A harrowing puppetry show looks unflinchingly at a bloody period in Indonesia’s history
This article is from 2015.
There aren’t many Fringe shows that deal with mass, state-supported killings and a bloody coup d’état through the medium of puppetry. But there’s no denying the ambition of Papermoon Puppet Theatre from Yogyakarta, Indonesia, in looking unflinchingly at a horrific time in their country’s recent history – the rise to power of Suharto in 1965, and subsequent slaughter of millions throughout the country.
Papermoon take these immense events down to the personal, however, focusing on two village families, at first shown in idyllic, playful bliss before the arrival of sinister masked figures and subsequent disappearances.
It’s powerful stuff that leaves a hollow sense of outrage by the show’s bleak conclusion, but it’s also conveyed in disappointingly broad brush strokes, with unutterable happiness sliding inexorably into abject horror. The show’s background political context could also do with spelling out a little more clearly to the uninitiated.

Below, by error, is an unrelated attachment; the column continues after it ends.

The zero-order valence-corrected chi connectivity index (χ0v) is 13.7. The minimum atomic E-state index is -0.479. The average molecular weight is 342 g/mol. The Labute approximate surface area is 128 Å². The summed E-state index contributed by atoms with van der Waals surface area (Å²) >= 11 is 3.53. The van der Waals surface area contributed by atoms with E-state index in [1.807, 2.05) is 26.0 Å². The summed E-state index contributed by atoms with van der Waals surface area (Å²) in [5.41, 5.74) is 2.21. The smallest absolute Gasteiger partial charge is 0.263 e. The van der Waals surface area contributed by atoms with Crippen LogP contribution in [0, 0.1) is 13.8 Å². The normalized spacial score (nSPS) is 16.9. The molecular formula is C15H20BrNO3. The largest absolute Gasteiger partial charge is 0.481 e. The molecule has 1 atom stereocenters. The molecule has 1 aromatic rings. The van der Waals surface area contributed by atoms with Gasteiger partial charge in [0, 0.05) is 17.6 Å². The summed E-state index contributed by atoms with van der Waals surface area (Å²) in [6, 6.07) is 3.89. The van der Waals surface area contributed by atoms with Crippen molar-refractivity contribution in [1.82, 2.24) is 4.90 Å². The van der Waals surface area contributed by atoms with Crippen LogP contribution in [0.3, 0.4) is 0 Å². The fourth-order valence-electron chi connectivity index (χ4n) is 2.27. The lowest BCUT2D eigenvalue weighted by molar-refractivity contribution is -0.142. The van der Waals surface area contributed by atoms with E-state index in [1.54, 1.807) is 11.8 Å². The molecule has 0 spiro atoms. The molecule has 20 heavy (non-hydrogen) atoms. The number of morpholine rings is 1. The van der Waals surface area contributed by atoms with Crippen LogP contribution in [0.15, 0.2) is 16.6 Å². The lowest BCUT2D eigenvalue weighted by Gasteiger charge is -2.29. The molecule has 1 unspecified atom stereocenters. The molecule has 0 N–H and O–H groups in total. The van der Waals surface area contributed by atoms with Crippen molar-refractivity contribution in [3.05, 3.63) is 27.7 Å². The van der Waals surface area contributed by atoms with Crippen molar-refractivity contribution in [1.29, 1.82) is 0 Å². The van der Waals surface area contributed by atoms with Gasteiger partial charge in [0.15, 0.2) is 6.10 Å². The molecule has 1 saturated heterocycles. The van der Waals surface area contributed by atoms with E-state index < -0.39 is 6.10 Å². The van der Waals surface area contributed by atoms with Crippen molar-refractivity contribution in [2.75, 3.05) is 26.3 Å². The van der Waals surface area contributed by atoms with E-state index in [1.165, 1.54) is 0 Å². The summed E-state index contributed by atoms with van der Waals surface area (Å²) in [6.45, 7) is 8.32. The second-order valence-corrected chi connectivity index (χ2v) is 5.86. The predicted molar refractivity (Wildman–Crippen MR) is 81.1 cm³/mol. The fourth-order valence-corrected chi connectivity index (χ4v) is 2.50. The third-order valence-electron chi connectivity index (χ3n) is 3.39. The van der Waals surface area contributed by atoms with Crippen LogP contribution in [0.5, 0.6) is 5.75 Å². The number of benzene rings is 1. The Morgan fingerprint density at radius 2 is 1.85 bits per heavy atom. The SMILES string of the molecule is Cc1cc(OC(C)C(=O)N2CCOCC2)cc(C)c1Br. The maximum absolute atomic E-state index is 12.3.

The puppetry itself is strong, subtle and extremely effective – as might be expected from artists whose country has such a strong puppetry tradition – and characterisation is finely etched, but the pace is on the ponderous side, with lengthy gaps between scenes. It’s an admirable project to deal with such an emotive subject, but the show itself could do with some tightening up.
C, 0845 260 1234, until 31 Aug, 10.10pm, £9.50–£11.50 (£5.50–£9.50).